harkins

Adventurer
I’ve been learning Japanese for about 2 ½ years on and off (mainly off). In that time I’ve bought at least half of the self teaching type books available here and I still reckon that the Kana version of Japanese for busy people is best. But you must make use of the CD (although it can be irritating)

I’ve also had private tuition from two different native speakers. One a male student in a coffee at £15 an hour and currently a lady at £20 an hour at her home.

And I did a beginners/intermediate course at nightschool last year. That was very mixed. A good native teacher but the class was too large and the standard was so bad that progress was often more like regress!!

This year I’ve started GCSE at the same place. It’s better now as the class small and is made up only of those who were reasonably competent.

The reasons I’m learning are because I have a general interest in Japan, learning a language is good exercise for the brain, it makes holidays in Japan far more rewarding when you can at the very least have a basic conversation and because it’s a change from playing sports that fill most other weekday evenings.

So my advice is to get a copy of JFBP Kana edition, try and do a little bit everyday (and listen to the CD)
Watch anime or films to aid pronunciation.
Get a kana dictionary – very useful and a good way of expanding your vocabulary. Keep it with you while watching Japanese films/anime and you’ll soon be chasing around looking up word after word.
If possible get tuition from a native speaker (admittedly they are few and far between and not cheap) or alternatively a college course of some kind.

Doing that should give you a good basic understanding.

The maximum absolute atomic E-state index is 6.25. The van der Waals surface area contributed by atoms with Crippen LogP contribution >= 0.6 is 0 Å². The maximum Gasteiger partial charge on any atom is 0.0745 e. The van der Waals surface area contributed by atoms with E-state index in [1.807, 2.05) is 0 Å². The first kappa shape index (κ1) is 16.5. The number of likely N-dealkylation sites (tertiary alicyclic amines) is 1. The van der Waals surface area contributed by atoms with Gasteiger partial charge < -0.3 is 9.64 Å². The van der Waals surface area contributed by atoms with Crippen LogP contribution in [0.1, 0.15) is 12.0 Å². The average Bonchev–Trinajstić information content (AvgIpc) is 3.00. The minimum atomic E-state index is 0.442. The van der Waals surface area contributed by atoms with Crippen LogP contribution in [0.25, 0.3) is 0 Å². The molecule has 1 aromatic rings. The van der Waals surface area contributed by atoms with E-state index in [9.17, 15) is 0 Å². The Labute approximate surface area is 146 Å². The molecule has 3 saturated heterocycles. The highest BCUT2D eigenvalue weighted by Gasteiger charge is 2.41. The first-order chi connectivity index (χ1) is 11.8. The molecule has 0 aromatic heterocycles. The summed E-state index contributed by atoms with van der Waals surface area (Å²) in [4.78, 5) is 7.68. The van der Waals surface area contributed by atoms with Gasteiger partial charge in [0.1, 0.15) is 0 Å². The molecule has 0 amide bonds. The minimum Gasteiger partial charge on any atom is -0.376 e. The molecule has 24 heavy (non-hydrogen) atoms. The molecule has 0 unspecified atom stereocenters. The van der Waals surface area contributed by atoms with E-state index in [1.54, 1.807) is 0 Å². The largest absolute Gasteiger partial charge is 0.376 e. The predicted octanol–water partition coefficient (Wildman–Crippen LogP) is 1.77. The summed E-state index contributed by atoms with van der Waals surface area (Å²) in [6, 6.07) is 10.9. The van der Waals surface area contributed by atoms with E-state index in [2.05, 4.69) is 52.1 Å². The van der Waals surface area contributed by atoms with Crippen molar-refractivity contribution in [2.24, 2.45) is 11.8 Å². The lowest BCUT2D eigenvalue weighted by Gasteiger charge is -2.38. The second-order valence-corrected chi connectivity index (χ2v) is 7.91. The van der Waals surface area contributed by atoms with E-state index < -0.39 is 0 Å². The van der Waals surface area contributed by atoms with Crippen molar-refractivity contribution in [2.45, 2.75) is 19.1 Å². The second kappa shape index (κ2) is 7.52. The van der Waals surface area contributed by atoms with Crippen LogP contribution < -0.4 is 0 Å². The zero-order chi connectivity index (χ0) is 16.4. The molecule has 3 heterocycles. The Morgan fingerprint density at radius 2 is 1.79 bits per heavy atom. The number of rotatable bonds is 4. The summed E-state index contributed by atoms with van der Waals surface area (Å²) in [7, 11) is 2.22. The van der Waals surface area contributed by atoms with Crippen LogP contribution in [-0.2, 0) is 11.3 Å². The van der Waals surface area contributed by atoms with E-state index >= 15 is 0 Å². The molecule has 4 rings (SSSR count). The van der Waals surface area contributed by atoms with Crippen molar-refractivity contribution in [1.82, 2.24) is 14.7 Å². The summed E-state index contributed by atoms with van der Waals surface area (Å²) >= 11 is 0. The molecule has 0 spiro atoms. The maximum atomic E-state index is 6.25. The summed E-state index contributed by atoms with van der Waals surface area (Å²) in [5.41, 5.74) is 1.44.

And don’t use roman text sources – use kana.

A good site for learning kana is this one http://www.kanacards.com/

And unless you are really serious (ie intending living over there, forget about the kanji. It’s so complex that it easily derails your speaking / listening progress. I honestly believe that kanji is best learnt in Japan. Of course you’ll learn a few without really trying but you need to know about 2000 just to read a newspaper or magazine. As soon as you realise that there are usually 5+ readings for a single character you realise the size of the task.
 

CitizenGeek

Guild Member
I am currently in my second of studying Japanese in Dublin City University and I really enjoy it. I think it's a very fulfilling language to learn and the grammar is certainly not as difficult as French or Irish grammar was after 2 years (those being the other two languages for which I had to properly learn grammar). I agree with harkins in that learning kanji is a gargantuan undertaking. There are always a minimum of 2 readings for each kanji and there can be as many as 9 or 10 different readings and meanings so it's certainly the least enjoyable and by far the most difficult part of learning the language. I think Chinese is considered easier to learn than Japanese for the very fact that Chinese characters only have one pronunciation and one meaning.